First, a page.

Looking after no 1
Aiming for a new social fabric
We are becoming more selfish in our approach to life, looking after number one rather than taking a wholesome approach of seeing ourselves as part of the big picture. The "we" no longer exists and is replaced by the "I myself" but with lots of contradictions to go with it.
As the economy and society strives forward, we tend to become more individualistic in our perspectives. If you want to see it from a linear point of view it started with the tribe, extended family of relatives and then the nuclear family underpinned by differing degrees of government changes and economic policies.
At this nuclear social unit, individual members are sharpened further still, and in time obliged to look after themselves where parents slowly disappear, and a whole cycle of reproduction and development takes place at policy and government insistence.
In the not-too-distant past we were told there was a "consensus" were society was ruled by "agreement", rather than political confrontation or schism about how to run social and economic policy. There was broad agreement on how society should function.
However this consensus started to be broken up, come the 1980s and 1990s when politicians started to look at the social fabric in an entirely different way. People were seen as lazy, increasingly dependent on the state and the social welfare system where jobs were virtually guaranteed and enforced by a strong trade union power.
There was a new philosophy, marked in the UK by the arrival of the conservatives and Margaret Thatcher as Prime Minister, and by Ronald Regan as President in the United States in a 1980s decade of upheaval but capitalist prosperity.
Thatcher said "no more the nanny state" and the role of the public sector would be turned back. Regan said a whole new economic philosophy based on Lasseiz-faire, market forces and supply and demand had to be instilled to recreate the spirit of enterprise and be more resourceful taking their bible from the thoughts of US economist Milton Freedman, the darling of the new right.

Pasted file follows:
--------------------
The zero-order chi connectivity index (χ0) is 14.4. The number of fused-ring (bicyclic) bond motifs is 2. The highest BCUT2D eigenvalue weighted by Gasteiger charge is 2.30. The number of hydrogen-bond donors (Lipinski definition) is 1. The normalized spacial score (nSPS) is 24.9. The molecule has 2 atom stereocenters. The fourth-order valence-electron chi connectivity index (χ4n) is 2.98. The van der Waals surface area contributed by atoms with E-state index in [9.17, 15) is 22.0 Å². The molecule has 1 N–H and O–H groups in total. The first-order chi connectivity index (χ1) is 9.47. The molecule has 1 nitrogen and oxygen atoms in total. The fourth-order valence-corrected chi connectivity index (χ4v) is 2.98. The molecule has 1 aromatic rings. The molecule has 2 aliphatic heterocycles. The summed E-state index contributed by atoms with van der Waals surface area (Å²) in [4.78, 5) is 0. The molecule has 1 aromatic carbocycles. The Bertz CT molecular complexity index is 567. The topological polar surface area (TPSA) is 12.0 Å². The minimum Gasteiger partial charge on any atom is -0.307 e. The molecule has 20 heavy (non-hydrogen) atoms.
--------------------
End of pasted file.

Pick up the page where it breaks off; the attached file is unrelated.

Thus this was the take-off point for social change, going after the very heart of a social consensus that has been built in say Britain after 1945 where the hallmark was to build a caring society based in greater public sector involvement and nationalizing major parts of industry and collectivisation.
Then was the age of "we-together", after the 1980s become the age of "I myself" that was characterized by the high level of home ownership which was of course made by the fact that building societies were encouraged to go into a lending spree mode coupled by the fact that credit was made widely available. This has actually continued ever since and proved a strong cause of the prevailing world economic crises that spurned into action in 2009.
Home ownership, which conservatives boasted was the highest ever, may have lead to the "I myself," and in theory allowing the bread earner to work hard, have more money, pay the mortgage and hope for a better life.
The bottlenecks occurred when the bread winner was laid off and couldn't pay the mortgage on the house, and leading to its repossession with him and his family thrown on the streets because there was no longer a social support net to rely on, as under the new economic philosophy the market was supposed to regulate and create boom scenarios.
Whilst this happened for the rich sector of society—it made them richer—the lower sections either stayed where they are or become poorer. With a state curbing its role in the economy and social system, people today are having to fend for themselves, and trying the best they can to make ends meet. Surely there must be a strong case for a new social fabric, more humane that goes easy on the less unfortunate members of society.